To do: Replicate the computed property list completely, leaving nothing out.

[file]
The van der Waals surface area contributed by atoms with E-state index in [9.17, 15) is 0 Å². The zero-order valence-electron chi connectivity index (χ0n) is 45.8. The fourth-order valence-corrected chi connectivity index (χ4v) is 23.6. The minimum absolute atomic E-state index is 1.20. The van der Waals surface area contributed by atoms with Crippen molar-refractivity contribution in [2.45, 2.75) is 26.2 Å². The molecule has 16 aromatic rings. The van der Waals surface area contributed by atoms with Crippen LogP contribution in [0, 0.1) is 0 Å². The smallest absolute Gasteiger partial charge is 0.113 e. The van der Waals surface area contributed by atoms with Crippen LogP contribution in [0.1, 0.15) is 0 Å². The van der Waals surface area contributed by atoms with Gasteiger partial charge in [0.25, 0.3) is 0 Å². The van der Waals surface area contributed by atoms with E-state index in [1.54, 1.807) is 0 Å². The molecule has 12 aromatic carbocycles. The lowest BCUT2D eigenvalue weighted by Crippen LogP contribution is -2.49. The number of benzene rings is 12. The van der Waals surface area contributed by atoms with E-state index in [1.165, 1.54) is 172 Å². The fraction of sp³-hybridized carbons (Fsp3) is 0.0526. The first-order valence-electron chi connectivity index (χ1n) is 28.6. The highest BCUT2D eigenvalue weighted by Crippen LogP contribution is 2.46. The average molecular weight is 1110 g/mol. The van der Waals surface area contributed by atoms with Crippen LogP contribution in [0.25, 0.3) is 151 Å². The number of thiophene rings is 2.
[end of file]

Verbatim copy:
The van der Waals surface area contributed by atoms with E-state index in [9.17, 15) is 0 Å². The zero-order valence-electron chi connectivity index (χ0n) is 45.8. The fourth-order valence-corrected chi connectivity index (χ4v) is 23.6. The minimum absolute atomic E-state index is 1.20. The van der Waals surface area contributed by atoms with Crippen molar-refractivity contribution in [2.45, 2.75) is 26.2 Å². The molecule has 16 aromatic rings. The van der Waals surface area contributed by atoms with Crippen LogP contribution in [0, 0.1) is 0 Å². The smallest absolute Gasteiger partial charge is 0.113 e. The van der Waals surface area contributed by atoms with Crippen LogP contribution in [0.1, 0.15) is 0 Å². The van der Waals surface area contributed by atoms with Gasteiger partial charge in [0.25, 0.3) is 0 Å². The van der Waals surface area contributed by atoms with E-state index in [1.54, 1.807) is 0 Å². The molecule has 12 aromatic carbocycles. The lowest BCUT2D eigenvalue weighted by Crippen LogP contribution is -2.49. The number of benzene rings is 12. The van der Waals surface area contributed by atoms with E-state index in [1.165, 1.54) is 172 Å². The fraction of sp³-hybridized carbons (Fsp3) is 0.0526. The first-order valence-electron chi connectivity index (χ1n) is 28.6. The highest BCUT2D eigenvalue weighted by Crippen LogP contribution is 2.46. The average molecular weight is 1110 g/mol. The van der Waals surface area contributed by atoms with Crippen LogP contribution in [0.25, 0.3) is 151 Å². The number of thiophene rings is 2.